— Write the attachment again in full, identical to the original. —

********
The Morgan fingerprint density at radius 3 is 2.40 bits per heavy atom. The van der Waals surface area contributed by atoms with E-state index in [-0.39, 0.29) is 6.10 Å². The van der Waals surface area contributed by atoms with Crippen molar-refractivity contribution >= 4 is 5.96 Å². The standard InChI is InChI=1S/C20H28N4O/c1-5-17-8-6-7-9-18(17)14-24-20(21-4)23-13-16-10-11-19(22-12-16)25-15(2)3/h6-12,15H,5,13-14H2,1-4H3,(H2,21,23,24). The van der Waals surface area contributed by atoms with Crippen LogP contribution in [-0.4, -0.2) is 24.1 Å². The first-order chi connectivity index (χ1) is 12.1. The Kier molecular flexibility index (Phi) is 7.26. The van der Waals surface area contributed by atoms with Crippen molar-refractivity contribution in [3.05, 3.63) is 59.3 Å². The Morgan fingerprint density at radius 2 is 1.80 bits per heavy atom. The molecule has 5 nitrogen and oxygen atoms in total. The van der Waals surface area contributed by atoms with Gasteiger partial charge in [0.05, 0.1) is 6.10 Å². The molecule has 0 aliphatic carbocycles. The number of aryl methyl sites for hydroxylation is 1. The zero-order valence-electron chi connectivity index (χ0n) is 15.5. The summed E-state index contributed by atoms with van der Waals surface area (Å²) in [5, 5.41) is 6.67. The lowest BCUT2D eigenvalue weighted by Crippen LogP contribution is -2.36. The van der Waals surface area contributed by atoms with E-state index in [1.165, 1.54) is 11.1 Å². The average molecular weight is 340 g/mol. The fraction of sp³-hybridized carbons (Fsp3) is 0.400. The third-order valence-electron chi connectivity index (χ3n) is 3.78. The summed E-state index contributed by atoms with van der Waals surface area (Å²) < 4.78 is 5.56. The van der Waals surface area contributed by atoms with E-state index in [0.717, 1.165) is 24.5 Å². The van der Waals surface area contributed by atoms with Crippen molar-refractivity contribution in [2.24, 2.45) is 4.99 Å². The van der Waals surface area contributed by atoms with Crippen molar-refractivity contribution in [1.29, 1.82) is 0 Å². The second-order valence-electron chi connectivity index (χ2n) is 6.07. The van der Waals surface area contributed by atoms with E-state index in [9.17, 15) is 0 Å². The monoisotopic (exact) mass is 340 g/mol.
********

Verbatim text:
The Morgan fingerprint density at radius 3 is 2.40 bits per heavy atom. The van der Waals surface area contributed by atoms with E-state index in [-0.39, 0.29) is 6.10 Å². The van der Waals surface area contributed by atoms with Crippen molar-refractivity contribution >= 4 is 5.96 Å². The standard InChI is InChI=1S/C20H28N4O/c1-5-17-8-6-7-9-18(17)14-24-20(21-4)23-13-16-10-11-19(22-12-16)25-15(2)3/h6-12,15H,5,13-14H2,1-4H3,(H2,21,23,24). The van der Waals surface area contributed by atoms with Crippen LogP contribution in [-0.4, -0.2) is 24.1 Å². The first-order chi connectivity index (χ1) is 12.1. The Kier molecular flexibility index (Phi) is 7.26. The van der Waals surface area contributed by atoms with Crippen molar-refractivity contribution in [3.05, 3.63) is 59.3 Å². The Morgan fingerprint density at radius 2 is 1.80 bits per heavy atom. The molecule has 5 nitrogen and oxygen atoms in total. The van der Waals surface area contributed by atoms with Gasteiger partial charge in [0.05, 0.1) is 6.10 Å². The molecule has 0 aliphatic carbocycles. The number of aryl methyl sites for hydroxylation is 1. The zero-order valence-electron chi connectivity index (χ0n) is 15.5. The summed E-state index contributed by atoms with van der Waals surface area (Å²) in [5, 5.41) is 6.67. The lowest BCUT2D eigenvalue weighted by Crippen LogP contribution is -2.36. The van der Waals surface area contributed by atoms with E-state index in [1.165, 1.54) is 11.1 Å². The average molecular weight is 340 g/mol. The fraction of sp³-hybridized carbons (Fsp3) is 0.400. The third-order valence-electron chi connectivity index (χ3n) is 3.78. The summed E-state index contributed by atoms with van der Waals surface area (Å²) < 4.78 is 5.56. The van der Waals surface area contributed by atoms with E-state index in [0.717, 1.165) is 24.5 Å². The van der Waals surface area contributed by atoms with Crippen molar-refractivity contribution in [2.24, 2.45) is 4.99 Å². The van der Waals surface area contributed by atoms with Crippen molar-refractivity contribution in [1.29, 1.82) is 0 Å². The second-order valence-electron chi connectivity index (χ2n) is 6.07. The van der Waals surface area contributed by atoms with E-state index in [9.17, 15) is 0 Å². The monoisotopic (exact) mass is 340 g/mol.